John Rehfeld has worn many hats during his 25 years in the computer industry: IBM engineer , director of ITT Corp.'s data processing operations , founder of his own software firm and head of Japanese and Pacific operations for an East Coast-based computer industry consulting firm.
Today, the 47-year-old Rehfeld is vice president and general manager of Toshiba America's Information Systems Division. The Irvine-based division employs 200 of Toshiba America's 500 Orange County workers and is a unit of Toshiba Corp., the Japanese electronics giant. The Information Systems Division, with 1986 sales of about $450 million, manufactures personal computers, printers and other electronic components at its Irvine plant.
Under Rehfeld's leadership, Toshiba has staked out a dominant position in the fast-growing market for so-called laptop computers--small, lightweight machines that are popular with business executives, sales people and journalists.
Rehfeld, who lives in Tustin with his wife and four children, reads, skis and plays tennis and golf for relaxation. He is a frequent traveler to the Far East. He is particularly knowledgeable about Japanese business practices and the U.S.-Japanese race for technological leadership and has published several articles on the Japanese electronics industry.
Toshiba, whose U.S. sales totaled $2.6 billion of its worldwide revenues of $22 billion in 1986, has been in the public eye a lot lately.
After it was revealed that a Toshiba subsidiary made illegal sales of high-tech milling machinery to the Soviet Union, an angry U.S. Congress proposed a ban on Toshiba's imports to the United States. The ban is part of a pending foreign trade bill.
An earlier blow came in April, when the Reagan Administration slapped trade sanctions on certain Japanese electronics products--including small computers such as Toshiba's laptop computers--in retaliation for unfair trade practices by Japan.
Although administration officials have said that Reagan plans to lift some of the sanctions, it is not yet clear whether Toshiba's laptop computers will be unfettered.
In a recent interview at his Irvine offices, Rehfeld talked with Times staff writer David Olmos about the electronics industry, his company's plans in Orange County and the recent controversy involving Toshiba.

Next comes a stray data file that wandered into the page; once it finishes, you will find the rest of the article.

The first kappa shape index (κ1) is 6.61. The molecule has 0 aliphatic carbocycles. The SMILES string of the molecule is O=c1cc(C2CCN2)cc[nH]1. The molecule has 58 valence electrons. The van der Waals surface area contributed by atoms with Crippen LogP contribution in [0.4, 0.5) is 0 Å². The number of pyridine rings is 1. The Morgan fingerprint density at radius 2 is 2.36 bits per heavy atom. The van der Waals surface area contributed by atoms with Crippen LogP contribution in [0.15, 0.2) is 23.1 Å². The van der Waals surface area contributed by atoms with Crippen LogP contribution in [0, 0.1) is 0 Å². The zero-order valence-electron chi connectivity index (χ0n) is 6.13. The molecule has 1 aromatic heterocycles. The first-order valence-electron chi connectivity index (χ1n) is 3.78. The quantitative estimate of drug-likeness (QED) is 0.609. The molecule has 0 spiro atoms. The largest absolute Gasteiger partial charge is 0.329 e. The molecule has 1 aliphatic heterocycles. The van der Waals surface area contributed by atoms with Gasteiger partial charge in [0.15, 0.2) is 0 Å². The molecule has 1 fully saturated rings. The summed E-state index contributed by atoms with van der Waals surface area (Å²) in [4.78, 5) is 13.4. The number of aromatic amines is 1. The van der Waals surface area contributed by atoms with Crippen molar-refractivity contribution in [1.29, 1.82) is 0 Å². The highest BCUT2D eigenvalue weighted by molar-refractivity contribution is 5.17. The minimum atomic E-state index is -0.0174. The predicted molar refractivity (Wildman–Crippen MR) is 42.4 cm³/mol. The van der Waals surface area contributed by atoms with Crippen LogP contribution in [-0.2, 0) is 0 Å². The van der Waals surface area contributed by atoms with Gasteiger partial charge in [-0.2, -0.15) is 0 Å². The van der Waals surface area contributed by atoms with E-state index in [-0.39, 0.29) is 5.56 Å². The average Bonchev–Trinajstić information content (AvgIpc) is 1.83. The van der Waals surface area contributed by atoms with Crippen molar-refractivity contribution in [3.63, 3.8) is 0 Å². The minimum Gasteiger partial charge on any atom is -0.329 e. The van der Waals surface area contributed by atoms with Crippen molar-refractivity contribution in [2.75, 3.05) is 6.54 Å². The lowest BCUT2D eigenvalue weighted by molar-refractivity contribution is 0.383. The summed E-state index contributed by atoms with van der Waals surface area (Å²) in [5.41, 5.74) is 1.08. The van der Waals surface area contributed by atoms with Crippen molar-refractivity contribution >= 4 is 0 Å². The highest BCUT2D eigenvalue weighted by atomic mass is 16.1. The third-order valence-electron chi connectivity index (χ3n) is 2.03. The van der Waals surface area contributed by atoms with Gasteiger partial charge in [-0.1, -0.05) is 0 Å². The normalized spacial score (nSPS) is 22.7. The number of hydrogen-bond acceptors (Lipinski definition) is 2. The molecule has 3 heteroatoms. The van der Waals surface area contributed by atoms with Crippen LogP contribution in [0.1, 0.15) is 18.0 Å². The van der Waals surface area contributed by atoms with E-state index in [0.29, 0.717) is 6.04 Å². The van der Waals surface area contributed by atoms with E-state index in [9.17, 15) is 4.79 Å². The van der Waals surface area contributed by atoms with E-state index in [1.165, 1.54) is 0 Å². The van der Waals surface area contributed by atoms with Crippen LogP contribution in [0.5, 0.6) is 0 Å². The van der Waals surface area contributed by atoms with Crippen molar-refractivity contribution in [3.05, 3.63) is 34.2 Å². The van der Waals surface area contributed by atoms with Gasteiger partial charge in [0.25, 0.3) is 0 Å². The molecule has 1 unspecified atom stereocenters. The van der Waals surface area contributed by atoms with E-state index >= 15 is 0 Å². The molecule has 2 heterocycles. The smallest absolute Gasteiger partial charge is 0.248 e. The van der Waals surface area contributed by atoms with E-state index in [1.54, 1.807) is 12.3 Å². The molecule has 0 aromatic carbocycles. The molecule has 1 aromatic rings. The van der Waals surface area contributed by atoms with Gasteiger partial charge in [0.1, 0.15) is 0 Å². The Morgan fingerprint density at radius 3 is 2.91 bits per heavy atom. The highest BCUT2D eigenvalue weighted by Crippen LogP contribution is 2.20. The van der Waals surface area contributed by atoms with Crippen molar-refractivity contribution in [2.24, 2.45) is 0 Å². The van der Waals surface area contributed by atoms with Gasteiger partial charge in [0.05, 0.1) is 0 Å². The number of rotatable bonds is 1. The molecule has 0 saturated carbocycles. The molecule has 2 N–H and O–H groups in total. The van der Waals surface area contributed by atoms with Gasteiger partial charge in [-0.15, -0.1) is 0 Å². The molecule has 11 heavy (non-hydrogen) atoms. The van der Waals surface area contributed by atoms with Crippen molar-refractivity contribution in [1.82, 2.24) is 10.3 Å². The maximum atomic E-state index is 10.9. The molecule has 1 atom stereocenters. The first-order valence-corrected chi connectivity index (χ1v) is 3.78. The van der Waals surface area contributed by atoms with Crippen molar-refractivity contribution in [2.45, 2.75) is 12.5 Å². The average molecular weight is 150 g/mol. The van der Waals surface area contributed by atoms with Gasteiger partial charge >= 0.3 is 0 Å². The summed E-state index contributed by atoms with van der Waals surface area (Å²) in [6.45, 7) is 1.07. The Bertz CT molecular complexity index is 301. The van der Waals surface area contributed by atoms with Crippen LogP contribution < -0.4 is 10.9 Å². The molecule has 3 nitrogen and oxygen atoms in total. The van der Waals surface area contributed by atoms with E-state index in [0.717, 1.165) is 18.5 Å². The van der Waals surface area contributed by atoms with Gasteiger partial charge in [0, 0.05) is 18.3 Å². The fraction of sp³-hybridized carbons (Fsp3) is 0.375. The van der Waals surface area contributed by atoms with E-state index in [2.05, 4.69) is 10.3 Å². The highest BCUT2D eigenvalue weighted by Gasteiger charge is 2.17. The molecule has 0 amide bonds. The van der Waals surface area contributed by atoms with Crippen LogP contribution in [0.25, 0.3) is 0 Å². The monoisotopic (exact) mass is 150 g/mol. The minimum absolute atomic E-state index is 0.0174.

Q: A lot has been written about the U.S. electronics industry losing the race with the Japanese. Do you agree that America is behind?
A: The Japanese got into the worldwide electronics industry . . . with low-cost manufacturing. They essentially took products and made them at a lower cost. Then they started to add a quality component. They gained their market share with a low-cost, quality component. The NIC (newly industrialized) countries--such as Korea, Taiwan, Hong Kong and Singapore--are doing that very well now, so Japan has had to add another element of value. And the value they're adding now is heavy research and development. They've done this in consumer electronics, and they're now doing it in industrial electronics. They've gained major R&D leadership in many basic component areas, such as semiconductors, flat-screen displays, optical disk storage and in floppy disk and some hard-disk areas. I could go on and on, longer than you'd want to hear. Looking back, it's almost like the Japanese had a master strategic plan for gaining leadership in very critical technology areas. That leadership is going to be very hard for the American or NIC countries to overcome.
Q: What are the ramifications for U.S. business of this Japanese prowess?
A: American business will have a very hard time gaining leadership in some of these areas, like facsimile or optical storage technology. But American business should understand the importance of these areas, and perhaps form strategic partnerships with the Japanese companies. That way, American business can have access to these technologies and U.S. companies can then add their own innovations to those areas.
Q: In which areas of the electronics industry are U.S. companies stronger than the Japanese?
A: They're strong in the personal computer and software industries; some areas of data storage; systems integration, and computer work stations.
Q: You've worked for both U.S. and Japanese companies. What do you find different about working for the Japanese?